There is a somewhat hidden cost of social media. Whether or not you realize it, you might be spending money due to what you see on sites like Facebook.
Of course, the ads play a part in that. In recent years, sites have become increasingly sophisticated with targeted marketing. In fact, it’s a little bit eerie. For example, a few months ago, my partner broke up with me, and I almost immediately started seeing ads for singles dating sites. I didn’t think I even posted anything about being single, but apparently somewhere along the way I did, the algorithms noticed, and I was a target for that marketing.
We see ads for all sorts of things in social media. Hopefully, we’ve learned ways of scrolling past and ignoring those obvious bids for our cash. However, that’s not the only thing that we have to worry about. Research indicates that there’s a much subtler way that social media increases our spending.
The New Way of Keeping Up with the Joneses
Basically, the cost of social media boils down to wanting what your friends have.
A new study emphasizes that social media deliberately shows us more of what our friends have. We tend to compare ourselves to others, so we see what they are spending, and therefore we want to spend that, too.
Think about it. Just in the last few days, what have you seen your friends subtly advertising, even though they probably didn’t intend to do so? It might have included:
- The dinner they ate, either at a trendy restaurant or displayed on their own cute china
- Crafty DIY things that required a Cricut or other pricey supplies
- What their pet is eating, wearing, and checking out around town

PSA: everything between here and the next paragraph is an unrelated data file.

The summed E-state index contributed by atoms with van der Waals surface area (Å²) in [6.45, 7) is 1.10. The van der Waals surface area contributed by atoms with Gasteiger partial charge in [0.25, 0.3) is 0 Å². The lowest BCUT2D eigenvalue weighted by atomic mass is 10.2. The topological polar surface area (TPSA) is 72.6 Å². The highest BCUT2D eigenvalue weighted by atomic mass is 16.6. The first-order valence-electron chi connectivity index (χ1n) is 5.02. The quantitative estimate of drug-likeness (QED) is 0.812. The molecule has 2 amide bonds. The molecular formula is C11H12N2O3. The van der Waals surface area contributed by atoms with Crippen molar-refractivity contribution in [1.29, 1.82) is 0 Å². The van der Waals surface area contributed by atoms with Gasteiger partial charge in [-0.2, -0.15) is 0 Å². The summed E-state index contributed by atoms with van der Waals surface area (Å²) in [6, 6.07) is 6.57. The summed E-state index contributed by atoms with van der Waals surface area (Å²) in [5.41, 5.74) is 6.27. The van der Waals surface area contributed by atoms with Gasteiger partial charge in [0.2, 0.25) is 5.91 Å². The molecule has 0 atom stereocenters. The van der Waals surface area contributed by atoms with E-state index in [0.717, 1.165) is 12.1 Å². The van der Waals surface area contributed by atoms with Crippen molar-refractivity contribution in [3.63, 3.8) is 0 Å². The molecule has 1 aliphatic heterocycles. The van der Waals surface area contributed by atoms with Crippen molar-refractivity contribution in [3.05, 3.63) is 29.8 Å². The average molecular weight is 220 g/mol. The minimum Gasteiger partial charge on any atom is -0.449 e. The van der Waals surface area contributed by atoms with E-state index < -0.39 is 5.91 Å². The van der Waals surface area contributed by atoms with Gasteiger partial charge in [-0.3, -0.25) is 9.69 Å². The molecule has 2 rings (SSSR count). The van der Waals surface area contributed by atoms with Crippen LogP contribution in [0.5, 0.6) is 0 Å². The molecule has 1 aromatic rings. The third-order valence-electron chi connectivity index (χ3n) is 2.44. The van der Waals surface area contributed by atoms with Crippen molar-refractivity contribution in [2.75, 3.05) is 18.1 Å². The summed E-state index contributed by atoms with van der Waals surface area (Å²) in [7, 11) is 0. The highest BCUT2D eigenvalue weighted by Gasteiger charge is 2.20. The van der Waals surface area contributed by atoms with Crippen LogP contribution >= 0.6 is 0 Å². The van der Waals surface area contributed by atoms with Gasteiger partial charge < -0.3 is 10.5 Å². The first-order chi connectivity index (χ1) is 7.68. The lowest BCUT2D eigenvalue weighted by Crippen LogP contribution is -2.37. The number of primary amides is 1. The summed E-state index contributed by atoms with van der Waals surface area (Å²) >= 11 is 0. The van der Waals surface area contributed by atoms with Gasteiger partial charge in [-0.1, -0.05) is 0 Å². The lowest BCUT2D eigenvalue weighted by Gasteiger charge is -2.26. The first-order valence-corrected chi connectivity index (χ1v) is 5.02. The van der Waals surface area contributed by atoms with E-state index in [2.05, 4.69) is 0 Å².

- The “shelfies” that show not only what books they read but the beautiful editions they choose
- Their fabulous vacation destination
These photos can be inspirational, and often they become aspirational. You want to go to that restaurant, buy your dog that collar, and get the full set of those nineteenth-century novels that have been republished with beautiful new (matching) covers.
The Cost of Social Media: Ad Placements and Influences
In addition to following all of your real life friends on social media, you probably also follow a lot of people you don’t know. Some are famous, some are known in their niche, and others just caught your eye. You love their photos because they inspire you. However, if you are following huge accounts, then you probably see a lot of advertising.
Of course, there are lots of rules these days about how people can advertise on sites like Instagram. After the whole Fyre Festival debacle, those rules got even more stringent. You can pretty easily see that someone you’re following is doing a #sponsoredad. However, you also follow them for their non-ad accounts, so you start to get this feeling like you really know them. Therefore, you tend to get drawn in by what they advertise or show off in their posts, even if you think that you know better.
You Want to Show Others What You Have
There is one more element to the cost of social media, which is your own posts. As the authors of the study above noted, you only show up on your friend’s social media when you post something. If you are living a minimal, frugal lifestyle that you don’t photograph and share, then you aren’t showing up on their feeds. If you post the new shoes you bought, well, they see that.
The more time we spend on social media, the easier it is to get sucked into doing things, and even buying things, just for the Instagram photo. It’s easy to believe we’re just living our regular lives when really we are subconsciously choosing poses, locations, and even props that enhance our online image. Before we know it, we’re spending money we wouldn’t have if we’d thought more clearly about what we were doing.
Ask yourself, “if no one ever saw this, would I still buy it/ do it?”
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